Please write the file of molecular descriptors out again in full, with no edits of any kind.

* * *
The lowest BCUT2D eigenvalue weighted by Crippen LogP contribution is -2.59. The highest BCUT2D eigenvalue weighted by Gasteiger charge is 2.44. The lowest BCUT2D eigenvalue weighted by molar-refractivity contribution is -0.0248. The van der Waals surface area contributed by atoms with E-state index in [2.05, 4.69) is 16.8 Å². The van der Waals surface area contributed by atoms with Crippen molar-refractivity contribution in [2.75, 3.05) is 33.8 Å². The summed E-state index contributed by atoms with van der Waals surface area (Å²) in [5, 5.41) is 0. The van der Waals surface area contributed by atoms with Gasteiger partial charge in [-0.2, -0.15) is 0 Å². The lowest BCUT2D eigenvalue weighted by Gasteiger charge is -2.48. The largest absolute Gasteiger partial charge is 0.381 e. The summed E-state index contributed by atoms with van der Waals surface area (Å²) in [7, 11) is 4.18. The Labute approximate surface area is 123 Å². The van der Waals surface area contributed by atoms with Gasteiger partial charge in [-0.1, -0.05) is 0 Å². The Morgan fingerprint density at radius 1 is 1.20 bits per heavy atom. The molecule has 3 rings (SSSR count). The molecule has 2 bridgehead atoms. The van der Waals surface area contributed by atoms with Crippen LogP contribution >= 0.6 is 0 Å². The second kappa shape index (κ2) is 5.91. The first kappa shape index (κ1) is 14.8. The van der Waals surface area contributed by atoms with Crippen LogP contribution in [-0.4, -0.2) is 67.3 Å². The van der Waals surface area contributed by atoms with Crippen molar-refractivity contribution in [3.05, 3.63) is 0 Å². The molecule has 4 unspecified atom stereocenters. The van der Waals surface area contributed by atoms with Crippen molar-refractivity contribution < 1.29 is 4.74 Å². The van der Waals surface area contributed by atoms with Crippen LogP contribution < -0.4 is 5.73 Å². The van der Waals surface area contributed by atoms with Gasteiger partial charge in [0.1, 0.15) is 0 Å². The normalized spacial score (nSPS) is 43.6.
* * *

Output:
The lowest BCUT2D eigenvalue weighted by Crippen LogP contribution is -2.59. The highest BCUT2D eigenvalue weighted by Gasteiger charge is 2.44. The lowest BCUT2D eigenvalue weighted by molar-refractivity contribution is -0.0248. The van der Waals surface area contributed by atoms with E-state index in [2.05, 4.69) is 16.8 Å². The van der Waals surface area contributed by atoms with Crippen molar-refractivity contribution in [2.75, 3.05) is 33.8 Å². The summed E-state index contributed by atoms with van der Waals surface area (Å²) in [5, 5.41) is 0. The van der Waals surface area contributed by atoms with Gasteiger partial charge in [-0.2, -0.15) is 0 Å². The lowest BCUT2D eigenvalue weighted by Gasteiger charge is -2.48. The largest absolute Gasteiger partial charge is 0.381 e. The summed E-state index contributed by atoms with van der Waals surface area (Å²) in [7, 11) is 4.18. The Labute approximate surface area is 123 Å². The van der Waals surface area contributed by atoms with Gasteiger partial charge in [-0.1, -0.05) is 0 Å². The Morgan fingerprint density at radius 1 is 1.20 bits per heavy atom. The molecule has 3 rings (SSSR count). The molecule has 2 bridgehead atoms. The van der Waals surface area contributed by atoms with Crippen LogP contribution >= 0.6 is 0 Å². The second kappa shape index (κ2) is 5.91. The first kappa shape index (κ1) is 14.8. The van der Waals surface area contributed by atoms with Crippen LogP contribution in [-0.4, -0.2) is 67.3 Å². The van der Waals surface area contributed by atoms with Crippen molar-refractivity contribution in [3.05, 3.63) is 0 Å². The molecule has 4 unspecified atom stereocenters. The van der Waals surface area contributed by atoms with Crippen molar-refractivity contribution < 1.29 is 4.74 Å². The van der Waals surface area contributed by atoms with Crippen LogP contribution < -0.4 is 5.73 Å². The van der Waals surface area contributed by atoms with Gasteiger partial charge in [0.1, 0.15) is 0 Å². The normalized spacial score (nSPS) is 43.6.